The cancer has no implications for his general health, and the fact that it did not spread into his lymph nodes is a good sign, said Dr. Jeffrey Weber, associate director at the USC Norris Comprehensive Cancer Center.

Like others with his condition, McCain is checked every three months for new signs of problems.

McCain’s war experience sets him apart. No president has endured the tribulations McCain faced in 5 1/2 years as a prisoner of war, said Georgetown University historian Michael Kazin. Judging from interviews with medical experts and with fellow prisoners in North Vietnam, and from McCain’s own writings, those dark days left many scars.

George “Bud” Day, a Medal of Honor recipient, vividly remembers the day McCain’s broken body was brought by guards through the door of Hoa Lo prison, the infamous Hanoi Hilton.

“He had been starved,” Day said. “He was emaciated and weighed around 100 pounds. He had lost a third of his body weight. He had a fracture of his right knee that had been unskillfully repaired, as well as multiple fractures of his right arm. His left shoulder was dislocated, and he had been bayoneted in the left leg. And he was filthy. You could smell him a quarter block away.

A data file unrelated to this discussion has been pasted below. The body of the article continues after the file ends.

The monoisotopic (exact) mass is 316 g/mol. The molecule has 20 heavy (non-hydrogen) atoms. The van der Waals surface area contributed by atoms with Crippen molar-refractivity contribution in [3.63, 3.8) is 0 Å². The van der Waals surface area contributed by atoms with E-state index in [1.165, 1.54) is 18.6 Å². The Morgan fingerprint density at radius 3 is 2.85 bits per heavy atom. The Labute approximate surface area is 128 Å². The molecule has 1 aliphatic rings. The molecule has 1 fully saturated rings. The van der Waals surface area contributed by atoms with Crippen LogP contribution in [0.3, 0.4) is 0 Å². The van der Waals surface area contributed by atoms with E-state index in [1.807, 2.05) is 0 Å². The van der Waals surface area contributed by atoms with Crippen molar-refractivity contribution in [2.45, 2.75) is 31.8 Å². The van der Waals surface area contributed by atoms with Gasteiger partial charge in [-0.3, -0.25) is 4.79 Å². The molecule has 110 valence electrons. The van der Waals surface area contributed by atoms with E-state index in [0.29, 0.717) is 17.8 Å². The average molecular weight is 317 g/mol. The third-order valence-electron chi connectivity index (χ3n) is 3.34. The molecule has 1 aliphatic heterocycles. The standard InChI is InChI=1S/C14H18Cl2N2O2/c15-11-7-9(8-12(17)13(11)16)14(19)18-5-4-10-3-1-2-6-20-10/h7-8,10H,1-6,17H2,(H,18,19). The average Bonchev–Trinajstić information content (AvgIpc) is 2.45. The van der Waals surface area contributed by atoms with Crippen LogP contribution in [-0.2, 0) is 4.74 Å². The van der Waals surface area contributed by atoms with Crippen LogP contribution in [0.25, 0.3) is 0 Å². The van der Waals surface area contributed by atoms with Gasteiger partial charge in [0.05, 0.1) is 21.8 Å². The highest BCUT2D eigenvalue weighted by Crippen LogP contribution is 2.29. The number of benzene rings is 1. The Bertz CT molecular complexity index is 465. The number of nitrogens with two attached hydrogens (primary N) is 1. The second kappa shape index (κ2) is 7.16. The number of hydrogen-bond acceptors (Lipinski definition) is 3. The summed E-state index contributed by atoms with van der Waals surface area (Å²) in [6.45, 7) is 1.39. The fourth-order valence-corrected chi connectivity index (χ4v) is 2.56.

“I expected he would die before morning,” Day continued. “I thought the Vietnamese had dropped him off with us so he would die with us and they would be able to blame his death on us.”

To this day, McCain can barely lift his arms above his head. At the 2000 Republican convention, President Bush tried to hoist joined hands with McCain over their heads, leaving the senator grimacing, recalls Mark Salter, a senior adviser to his campaign: “He is stiff.”

Of his leg injury, McCain acknowledged years later in his acclaimed autobiography, “When I am tired or when the weather is inclement, my knee stiffens in pain and I pick up a trace of my old limp.”

The incarceration, the broken bones, the beatings and years of starvation have left little lasting damage, McCain’s staff says.

McCain released extensive medical records when he sought the presidency in 2000, including reports of his periodic examinations at the Robert E. Mitchell Center for Prisoner of War Studies at the Naval Operational Medicine Institute in Pensacola, Fla. Those reports indicated that McCain was in generally good health and did not suffer any psychological illness.